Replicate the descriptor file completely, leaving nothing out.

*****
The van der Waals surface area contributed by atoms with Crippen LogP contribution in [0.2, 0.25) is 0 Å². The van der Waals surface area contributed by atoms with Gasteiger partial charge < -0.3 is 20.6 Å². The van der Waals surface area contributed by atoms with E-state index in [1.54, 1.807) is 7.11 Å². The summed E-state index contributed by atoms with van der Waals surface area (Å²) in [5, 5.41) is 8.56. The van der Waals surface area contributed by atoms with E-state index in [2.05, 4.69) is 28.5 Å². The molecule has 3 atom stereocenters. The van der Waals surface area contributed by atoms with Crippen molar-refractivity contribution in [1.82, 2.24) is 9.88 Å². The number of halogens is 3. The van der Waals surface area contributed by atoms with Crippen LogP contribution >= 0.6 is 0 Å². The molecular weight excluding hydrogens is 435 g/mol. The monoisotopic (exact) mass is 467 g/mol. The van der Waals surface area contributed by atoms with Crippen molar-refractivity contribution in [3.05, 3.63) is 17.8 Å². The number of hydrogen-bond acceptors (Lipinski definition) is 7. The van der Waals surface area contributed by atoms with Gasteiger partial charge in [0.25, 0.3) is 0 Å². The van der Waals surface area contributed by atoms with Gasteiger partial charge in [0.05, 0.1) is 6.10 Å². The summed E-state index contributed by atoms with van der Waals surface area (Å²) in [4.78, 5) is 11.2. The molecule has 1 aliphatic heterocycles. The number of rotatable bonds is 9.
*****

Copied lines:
The van der Waals surface area contributed by atoms with Crippen LogP contribution in [0.2, 0.25) is 0 Å². The van der Waals surface area contributed by atoms with Gasteiger partial charge < -0.3 is 20.6 Å². The van der Waals surface area contributed by atoms with E-state index in [1.54, 1.807) is 7.11 Å². The summed E-state index contributed by atoms with van der Waals surface area (Å²) in [5, 5.41) is 8.56. The van der Waals surface area contributed by atoms with E-state index in [2.05, 4.69) is 28.5 Å². The molecule has 3 atom stereocenters. The van der Waals surface area contributed by atoms with Crippen molar-refractivity contribution in [1.82, 2.24) is 9.88 Å². The number of halogens is 3. The van der Waals surface area contributed by atoms with Crippen LogP contribution >= 0.6 is 0 Å². The molecular weight excluding hydrogens is 435 g/mol. The monoisotopic (exact) mass is 467 g/mol. The van der Waals surface area contributed by atoms with Crippen molar-refractivity contribution in [3.05, 3.63) is 17.8 Å². The number of hydrogen-bond acceptors (Lipinski definition) is 7. The van der Waals surface area contributed by atoms with Gasteiger partial charge in [0.25, 0.3) is 0 Å². The van der Waals surface area contributed by atoms with Gasteiger partial charge in [0.05, 0.1) is 6.10 Å². The summed E-state index contributed by atoms with van der Waals surface area (Å²) in [4.78, 5) is 11.2. The molecule has 1 aliphatic heterocycles. The number of rotatable bonds is 9.